• KarlLBKarlLB Shipmate
    lilbuddha wrote: »
    As I recall, Karl said he would use the infrastructure most suited to his needs, which on evidence of most cycle paths in the UK would be the existing roads because most cycle ways are not laid out in a manner that meets his requirements of getting from A to B in the shortest time (or pose hazards to cyclists; we've had mention of cycle ways covered in litter or partially blocked by street furniture, or are not sufficiently segregated from pedestrians).
    This is evaluating current cycling paths. And I would agree with him there. But that is not a dedicated cycling infrastructure. And it certainly does not represent what could be done. Again, one of the biggest factors in bicycles being hit is the difference in speed. And visibility. That will never change. If a dedicated cycle infrastructure were built, the fastest and safest thing would be to restrict cyclists to it. The way pedestrians are restricted to theirs.

    Pedestrians are not limited. Not in the UK. The only highways they cannot use are motorways and a small number of special roads.
  • KarlLBKarlLB Shipmate
    Rossweisse wrote: »
    And, you judge all motorists by the standard of Audi drivers too?

    No. I know there are a fair number of bad drivers out there, inattentive and/or hostile. The vast majority of drivers, however, manage to get from Point A to Point B without being a danger to anyone. Most are law-abiding; it's a minority who blow through red lights or stop signs.

    Where I live, though, cyclists who even slow down for stop signs (let alone yield signs) are the rarest of exceptions. I'm happy to share the road; too many cyclists - like Karl, judging by his posts - aren't.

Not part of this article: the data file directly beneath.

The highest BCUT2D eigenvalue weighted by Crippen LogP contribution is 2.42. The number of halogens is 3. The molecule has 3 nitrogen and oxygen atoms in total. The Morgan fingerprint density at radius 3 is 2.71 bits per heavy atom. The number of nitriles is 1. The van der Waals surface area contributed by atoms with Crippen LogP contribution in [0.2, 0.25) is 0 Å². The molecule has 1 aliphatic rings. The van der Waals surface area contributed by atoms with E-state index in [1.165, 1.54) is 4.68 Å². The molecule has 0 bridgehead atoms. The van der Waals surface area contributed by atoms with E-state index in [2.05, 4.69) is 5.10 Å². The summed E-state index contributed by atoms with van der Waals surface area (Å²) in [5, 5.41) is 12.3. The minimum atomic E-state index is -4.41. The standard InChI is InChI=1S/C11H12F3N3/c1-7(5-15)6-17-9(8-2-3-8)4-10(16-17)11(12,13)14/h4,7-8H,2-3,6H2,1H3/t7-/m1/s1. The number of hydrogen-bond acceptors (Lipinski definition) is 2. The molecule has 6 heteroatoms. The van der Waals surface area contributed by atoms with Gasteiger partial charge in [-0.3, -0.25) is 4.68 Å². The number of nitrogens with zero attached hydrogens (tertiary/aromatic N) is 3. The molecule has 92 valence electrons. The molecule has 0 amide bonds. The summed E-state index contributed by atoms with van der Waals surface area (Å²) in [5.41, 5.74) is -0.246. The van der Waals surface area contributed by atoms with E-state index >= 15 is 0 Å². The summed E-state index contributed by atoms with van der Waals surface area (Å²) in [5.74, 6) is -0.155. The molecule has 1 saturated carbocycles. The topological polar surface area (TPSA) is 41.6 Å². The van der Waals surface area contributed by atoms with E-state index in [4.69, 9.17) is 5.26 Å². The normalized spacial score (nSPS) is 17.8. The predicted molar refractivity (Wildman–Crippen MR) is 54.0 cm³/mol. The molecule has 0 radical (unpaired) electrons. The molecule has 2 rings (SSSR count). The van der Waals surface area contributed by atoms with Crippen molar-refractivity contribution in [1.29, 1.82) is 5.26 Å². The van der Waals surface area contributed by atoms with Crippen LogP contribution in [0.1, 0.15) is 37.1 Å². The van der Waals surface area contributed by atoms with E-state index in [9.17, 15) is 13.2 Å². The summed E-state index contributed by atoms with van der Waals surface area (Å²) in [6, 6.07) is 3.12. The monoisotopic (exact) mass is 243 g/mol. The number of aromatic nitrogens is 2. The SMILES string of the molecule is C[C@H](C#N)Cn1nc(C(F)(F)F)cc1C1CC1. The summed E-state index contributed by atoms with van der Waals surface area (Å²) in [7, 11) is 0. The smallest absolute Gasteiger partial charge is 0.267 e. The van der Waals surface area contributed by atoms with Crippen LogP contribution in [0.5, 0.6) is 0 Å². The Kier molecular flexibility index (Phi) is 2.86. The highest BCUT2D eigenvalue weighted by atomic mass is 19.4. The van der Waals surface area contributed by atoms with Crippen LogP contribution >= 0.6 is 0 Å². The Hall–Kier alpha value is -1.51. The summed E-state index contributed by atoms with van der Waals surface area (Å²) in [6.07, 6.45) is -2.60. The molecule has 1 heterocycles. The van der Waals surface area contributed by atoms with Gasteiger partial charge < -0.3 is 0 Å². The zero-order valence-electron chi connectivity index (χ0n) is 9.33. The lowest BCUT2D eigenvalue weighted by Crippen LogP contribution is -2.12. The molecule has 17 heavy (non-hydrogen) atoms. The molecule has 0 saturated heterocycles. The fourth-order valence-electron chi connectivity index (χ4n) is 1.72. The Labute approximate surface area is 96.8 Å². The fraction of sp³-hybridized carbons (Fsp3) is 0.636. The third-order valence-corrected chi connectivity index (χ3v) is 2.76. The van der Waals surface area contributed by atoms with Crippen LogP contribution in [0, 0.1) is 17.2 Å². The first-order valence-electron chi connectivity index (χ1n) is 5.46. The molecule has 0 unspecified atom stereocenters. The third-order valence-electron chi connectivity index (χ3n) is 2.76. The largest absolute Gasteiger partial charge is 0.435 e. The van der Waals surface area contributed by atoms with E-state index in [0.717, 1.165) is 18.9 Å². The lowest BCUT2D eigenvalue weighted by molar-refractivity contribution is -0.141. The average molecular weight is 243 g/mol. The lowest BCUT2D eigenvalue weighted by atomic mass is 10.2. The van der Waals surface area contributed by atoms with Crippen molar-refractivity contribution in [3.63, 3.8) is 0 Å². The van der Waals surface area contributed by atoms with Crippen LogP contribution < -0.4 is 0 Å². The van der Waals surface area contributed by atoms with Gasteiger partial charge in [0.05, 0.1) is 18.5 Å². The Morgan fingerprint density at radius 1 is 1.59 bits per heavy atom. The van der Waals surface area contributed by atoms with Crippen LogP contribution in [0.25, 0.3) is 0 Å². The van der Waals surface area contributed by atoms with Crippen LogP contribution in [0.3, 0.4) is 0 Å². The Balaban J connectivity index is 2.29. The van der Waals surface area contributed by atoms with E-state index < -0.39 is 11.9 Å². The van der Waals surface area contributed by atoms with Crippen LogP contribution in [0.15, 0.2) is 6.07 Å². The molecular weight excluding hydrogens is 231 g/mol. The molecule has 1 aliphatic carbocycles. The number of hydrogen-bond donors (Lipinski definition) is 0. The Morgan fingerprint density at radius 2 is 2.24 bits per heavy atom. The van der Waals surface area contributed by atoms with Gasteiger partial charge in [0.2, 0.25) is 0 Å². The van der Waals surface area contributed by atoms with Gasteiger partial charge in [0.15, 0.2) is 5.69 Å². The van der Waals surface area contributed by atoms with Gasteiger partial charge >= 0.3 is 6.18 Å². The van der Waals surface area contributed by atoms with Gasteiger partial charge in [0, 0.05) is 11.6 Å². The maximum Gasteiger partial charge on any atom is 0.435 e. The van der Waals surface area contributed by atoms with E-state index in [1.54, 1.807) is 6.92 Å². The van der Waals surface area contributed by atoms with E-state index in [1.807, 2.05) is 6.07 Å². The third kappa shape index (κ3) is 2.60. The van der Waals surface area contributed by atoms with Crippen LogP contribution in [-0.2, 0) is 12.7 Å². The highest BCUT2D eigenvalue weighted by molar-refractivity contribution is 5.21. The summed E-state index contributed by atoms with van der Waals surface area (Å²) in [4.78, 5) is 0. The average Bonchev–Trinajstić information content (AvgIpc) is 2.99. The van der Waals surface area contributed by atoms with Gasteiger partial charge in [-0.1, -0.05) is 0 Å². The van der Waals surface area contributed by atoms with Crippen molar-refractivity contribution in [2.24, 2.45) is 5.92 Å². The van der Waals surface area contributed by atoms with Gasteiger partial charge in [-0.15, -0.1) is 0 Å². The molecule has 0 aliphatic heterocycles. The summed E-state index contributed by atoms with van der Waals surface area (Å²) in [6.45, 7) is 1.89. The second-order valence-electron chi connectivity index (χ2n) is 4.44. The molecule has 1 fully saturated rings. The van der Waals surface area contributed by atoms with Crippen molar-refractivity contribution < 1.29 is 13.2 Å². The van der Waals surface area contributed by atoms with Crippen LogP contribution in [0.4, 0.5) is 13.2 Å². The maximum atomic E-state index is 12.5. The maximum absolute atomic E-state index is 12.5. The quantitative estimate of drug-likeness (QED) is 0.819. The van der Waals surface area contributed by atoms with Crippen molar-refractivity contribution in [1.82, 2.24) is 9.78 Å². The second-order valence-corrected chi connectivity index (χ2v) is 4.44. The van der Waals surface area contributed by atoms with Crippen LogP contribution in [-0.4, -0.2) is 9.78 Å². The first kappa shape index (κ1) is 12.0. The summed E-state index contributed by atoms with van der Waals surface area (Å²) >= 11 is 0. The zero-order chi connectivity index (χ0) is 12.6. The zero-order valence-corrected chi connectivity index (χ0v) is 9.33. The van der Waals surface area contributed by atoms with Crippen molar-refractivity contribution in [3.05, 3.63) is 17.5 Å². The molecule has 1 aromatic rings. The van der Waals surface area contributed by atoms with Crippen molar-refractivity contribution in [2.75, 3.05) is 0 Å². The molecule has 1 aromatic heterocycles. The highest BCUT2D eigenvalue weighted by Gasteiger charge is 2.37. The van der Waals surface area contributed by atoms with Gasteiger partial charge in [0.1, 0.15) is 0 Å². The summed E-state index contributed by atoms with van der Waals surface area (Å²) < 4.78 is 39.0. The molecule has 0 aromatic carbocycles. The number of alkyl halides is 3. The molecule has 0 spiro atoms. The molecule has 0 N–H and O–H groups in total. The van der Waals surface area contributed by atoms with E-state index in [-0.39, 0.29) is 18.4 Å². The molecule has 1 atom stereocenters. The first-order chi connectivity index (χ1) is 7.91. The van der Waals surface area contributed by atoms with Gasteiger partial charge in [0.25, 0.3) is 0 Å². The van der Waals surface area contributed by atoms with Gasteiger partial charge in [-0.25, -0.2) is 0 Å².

Don't know where you got that idea. You've been reading what you want to read, not what I've posted. I'm happy to share the road; I'm not happy to be close passed, left hooked (that'd be right hooked over there), generally treated as if I'm not there, blamed for congestion (clogging up the roads - absolutely risible!) and forced onto crappy cycle paths as if I'm an inferior scummy subspecies. I do reserve the right to filter through slow or stationary traffic caused by motor vehicles clogging up the roads, which they do almost constantly.

  • KarlLBKarlLB Shipmate
    Rossweisse wrote: »
    And, once again, I don't know how roads are paid for where you live. Where I live, fuel taxes are collected at the pump. They go toward paying for roads. Cyclists pay nothing toward anything in their capacity as road users.

    On average in the US, half the cost of road building and repairs comes from gas taxes, road tolls, and other charges on motorists; half the cost comes from general taxation.

    So your cyclists pay just as much as everyone else in their capacity as taxpayers.

    Damage to roads scales as the fourth power of the axle weight. In other words, big trucks are very costly, cars cost a little, and cyclists do almost precisely zero damage to the road.

    Seems to me like cyclists are already paying their fair share.

    Rossweisse wrote: »
    I pay for a license to drive, too, and if I drove as if I owned an Audi, I'd be ticketed and fined; if I did it often enough, I'd lose my license. But the only threat faced by cyclists for bad behavior comes from the laws of physics.

    That's not even slightly true. Cyclists can get pulled over and ticketed for running stop signs or failing to signal, just like cars can.

    And 99% of the time drivers get away with illegal driving - tailgating, speeding and close overtaking of vulnerable road users being three things I see daily without any consequences to the drivers involved. This "poor me, can't put a foot wrong without the law coming down on me" is part of the completely mythological "war on the motorist" narrative.
  • Rocinante wrote: »
    Spike wrote: »
    It never ceases to amaze me the number of cyclists I see (often at the last minute) after dark in dark clothing and no lights on. Despite being nearly invisible, they still run red lights into the path of faster moving vehicles or move across a busy carriageway to turn right without warning. I really don’t have a problem sharing the road with cyclists and make a conscious effort to look out for them, but they need to take some responsibility themselves.

    I don't disagree, but if you mow one of these idiots down they'll be a contender for the Darwin awards and you'll have a cracked bumper
    And the emotional trauma of having injured or killed a cyclist
  • KarlLBKarlLB Shipmate